Aspects of Fetal Learning and Memory


  • This study was financially supported by the Netherlands Brain Foundation (11F03(2).52). The authors wish to thank all of the women and their babies who participated in this study. They also gratefully acknowledge the contribution of the midwives from the region of South Limburg and the medical staff of the departments of Obstetrics and Gynaecology of the hospitals in the same region, especially Mrs. M. Beckers and Mrs. M. Vossen. The authors also like to thank Dr. A. Kester for his statistical advice. None of the other authors had any conflicts of interest.

concerning this article should be sent to Jan G. Nijhuis, Department of Obstetrics and Gynaecology, Maastricht University Medical Centre, P.O. Box 5800, 6202 AZ Maastricht, The Netherlands. Electronic mail should be sent to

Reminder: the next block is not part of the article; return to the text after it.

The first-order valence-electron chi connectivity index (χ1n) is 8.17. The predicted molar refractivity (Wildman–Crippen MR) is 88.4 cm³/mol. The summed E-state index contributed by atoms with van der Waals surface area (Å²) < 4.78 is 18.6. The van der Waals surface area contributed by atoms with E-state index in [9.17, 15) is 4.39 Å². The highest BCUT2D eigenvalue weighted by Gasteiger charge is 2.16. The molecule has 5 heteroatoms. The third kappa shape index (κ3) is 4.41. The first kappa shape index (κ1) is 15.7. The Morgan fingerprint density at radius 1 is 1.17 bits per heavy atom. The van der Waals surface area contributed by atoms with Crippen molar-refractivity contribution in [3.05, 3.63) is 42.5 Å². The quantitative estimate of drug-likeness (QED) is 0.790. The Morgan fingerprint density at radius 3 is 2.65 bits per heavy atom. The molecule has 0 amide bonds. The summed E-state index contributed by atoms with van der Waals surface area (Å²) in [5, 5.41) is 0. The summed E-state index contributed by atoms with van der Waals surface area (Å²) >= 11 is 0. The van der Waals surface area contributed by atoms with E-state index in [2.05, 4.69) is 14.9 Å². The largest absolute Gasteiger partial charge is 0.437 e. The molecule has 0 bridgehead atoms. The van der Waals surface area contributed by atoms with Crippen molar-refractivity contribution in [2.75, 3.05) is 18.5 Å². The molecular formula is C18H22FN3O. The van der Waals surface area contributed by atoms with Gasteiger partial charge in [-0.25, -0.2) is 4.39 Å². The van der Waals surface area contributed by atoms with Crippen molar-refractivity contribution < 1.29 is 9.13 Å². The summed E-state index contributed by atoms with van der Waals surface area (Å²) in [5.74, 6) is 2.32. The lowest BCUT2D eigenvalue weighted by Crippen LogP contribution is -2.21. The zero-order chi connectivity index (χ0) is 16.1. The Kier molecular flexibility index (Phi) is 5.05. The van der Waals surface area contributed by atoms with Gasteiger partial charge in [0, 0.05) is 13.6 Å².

Ninety-three pregnant women were recruited to assess fetal learning and memory, based on habituation to repeated vibroacoustic stimulation of fetuses of 30–38 weeks gestational age (GA). Each habituation test was repeated 10 min later to estimate the fetal short-term memory. For Groups 30–36, both measurements were replicated in a second session at 38 weeks GA for the assessment of fetal long-term memory. Within the time frame considered, fetal learning appeared GA independent. Furthermore, fetuses were observed to have a short-term (10-min) memory from at least 30 weeks GA onward, which also appeared independent of fetal age. In addition, results indicated that 34-week-old fetuses are able to store information and retrieve it 4 weeks later.